Treatment with the CD19-directed CAR T-cell therapy KTE-C19 showed a complete remission rate of 73% for patients with aggressive, chemorefractory primary mediastinal B-cell lymphoma and transformed follicular lymphoma, according to findings from the multicenter phase II ZUMA-1 study.
The objective response rate (ORR) with the CAR T-cell therapy was 91% and all CRs occurred within the first month of treatment. After 3 months, both the CR and ORR rates were 64%. Cytokine release syndrome (CRS) occurred in 91% of patients, which was primarily low-grade; however, there was 1 death related to cardiac arrest in the setting of CRS.
Findings for those with PMBCL/TFL along with a cohort of patients with diffuse large B-cell lymphoma (DLBCL) are being submitted on a rolling basis to the FDA for potential approval of KTE-C19, according to the developer of the drug, Kite Pharma. The biologics license application, which is expected to be fully submitted by the end of the first quarter of 2017, will be for patients with relapsed/refractory aggressive B-cell non-Hodgkin lymphoma (NHL) who are ineligible for autologous stem cell transplant.
"ZUMA-1 is the first multicenter CD19 CAR study in refractory DLBCL, PMBCL, and TFL," commented lead investigator Frederick L. Locke, MD, Department of Blood and Marrow Transplantation, Moffitt Cancer Center. "The trial is ongoing at 22 sites and there has been a 100% manufacturing success rate."
The phase II ZUMA-1 study contained 2 treatment cohorts. The first enrolled 72 patients with diffuse large B-cell lymphoma (DLBCL) and the second included 20 patients with PMBCL/TFL. The prespecified interim analysis for the trial was triggered by 50 patients enrolling in cohort 1. At this point, 11 patients were assessable in cohort 2, which were presented by Locke.
At enrollment, patients underwent leukapheresis for KTE-C19 manufacturing. Beginning 5 days prior to KTE-C19 infusion, all patients were treated with a conditioning regimen of fludarabine (30 mg/m2) and cyclophosphamide (500 mg/m2). KTE-C19 was administered as a single infusion of modified autologous T cells at a target dose of 2 x 106CAR-positive T cells/kg.
The CAR-modified T-cells were manufactured in a 6- to 8-day process that had a 100% success rate in the multicenter trial that included 22 sites. The total time from leukapheresis to infusion was 17.5 days.
"A turnaround time of 17 days is pretty remarkable. These are patients with pretty active disease, so getting cells back in less than 3 weeks is pretty fantastic," said Locke.
The median age of patients in cohort 2 was 57 years (range, 28-68), and 36% were ≥60 years of age. The ECOG performance status was 0 (64%) or 1 (36%) for all patients and 36% had received ≥5 prior therapies. The most common disease stage was III/IV (82%) and 45% of patients had an IPI risk of 3 or 4. Eighty-two percent of patients were refractory to their second-line therapy and 18% had relapsed on stem cell transplant (18%).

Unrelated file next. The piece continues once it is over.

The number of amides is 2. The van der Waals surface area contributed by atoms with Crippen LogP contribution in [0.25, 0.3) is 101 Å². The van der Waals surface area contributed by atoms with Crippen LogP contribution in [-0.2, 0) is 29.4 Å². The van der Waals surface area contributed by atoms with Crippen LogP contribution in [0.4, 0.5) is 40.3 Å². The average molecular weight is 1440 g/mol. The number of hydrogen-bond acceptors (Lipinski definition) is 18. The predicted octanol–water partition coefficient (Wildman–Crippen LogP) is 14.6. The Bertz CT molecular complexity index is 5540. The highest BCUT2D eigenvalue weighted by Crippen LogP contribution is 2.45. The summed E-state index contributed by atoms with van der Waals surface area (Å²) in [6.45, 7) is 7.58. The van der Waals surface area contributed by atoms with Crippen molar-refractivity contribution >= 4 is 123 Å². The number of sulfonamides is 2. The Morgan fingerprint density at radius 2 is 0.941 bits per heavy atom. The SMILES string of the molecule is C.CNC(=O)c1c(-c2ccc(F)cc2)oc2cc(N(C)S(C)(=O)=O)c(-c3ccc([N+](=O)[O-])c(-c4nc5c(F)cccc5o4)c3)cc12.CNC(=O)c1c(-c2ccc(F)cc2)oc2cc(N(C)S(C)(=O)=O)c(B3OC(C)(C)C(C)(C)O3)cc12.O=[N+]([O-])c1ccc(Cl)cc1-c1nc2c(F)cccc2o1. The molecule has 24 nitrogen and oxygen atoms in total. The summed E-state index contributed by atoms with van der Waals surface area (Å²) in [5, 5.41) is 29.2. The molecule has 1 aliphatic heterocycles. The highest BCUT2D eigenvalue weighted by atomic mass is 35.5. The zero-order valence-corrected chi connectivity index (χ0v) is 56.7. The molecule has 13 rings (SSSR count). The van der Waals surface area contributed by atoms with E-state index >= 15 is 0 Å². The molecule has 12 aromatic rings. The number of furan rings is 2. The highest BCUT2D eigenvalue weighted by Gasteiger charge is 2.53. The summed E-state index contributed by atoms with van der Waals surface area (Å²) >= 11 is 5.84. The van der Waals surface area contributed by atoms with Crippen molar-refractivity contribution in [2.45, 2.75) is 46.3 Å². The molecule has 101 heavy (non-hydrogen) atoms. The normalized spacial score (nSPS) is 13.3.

Upon infusion, CAR T cells rapidly expanded within the first 7 to 14 days. This expansion was evidenced by upregulation of key cytokines and chemokines, namely IL-15, IL-6, CRP, Granzyme 8, IP-10, and IL-10. The response kinetics leveled off after 30 days, Locke noted.
Grade ≥3 adverse events (AEs) were experienced by 91% of patients in cohort 2 of the trial, and 73% of participants had serious AEs. The single episode of cardiac arrest was the only grade 5 event.
CRS specific symptoms, which were all grade 1/2, included pyrexia (82%), hypotension (27%), tachycardia (27%), and other events (18%). To treat CRS, 45% of patients received tocilizumab and 36% were treated with steroids, which resolved CRS for 9 of 10 patients.
Neurologic events were experienced by 64% of patients, and the grade 3 neurologic AE rate was 55%. The most common neurologic events were encephalopathy (36%, all grade 3), confusion state (27%), tremor (27%), aphasia (18%), and somnolence (18%). These events resolved in all patients and there were no cases of cerebral edema.
Further findings from the ZUMA-1 study are also being presented from the 2016 ASH Annual Meeting during the late-breaking abstract session for cohort 1 of the study. This arm included those with DLBCL. In results announced in September, the ORR with KTE-C19 was 76% in this cohort, with a CR rate of 47%.
Locke FL, Neelapu SS, Bartlett NL, et al. A Phase 2 Multicenter Trial of KTE-C19 (anti-CD19 CAR T Cells) in Patients With Chemorefractory Primary Mediastinal B-Cell Lymphoma (PMBCL) and Transformed Follicular Lymphoma (TFL): Interim Results From ZUMA-1. Presented at: 58th ASH Annual Meeting and Exposition; San Diego, California; December 2-6, 2016. Abstract 998.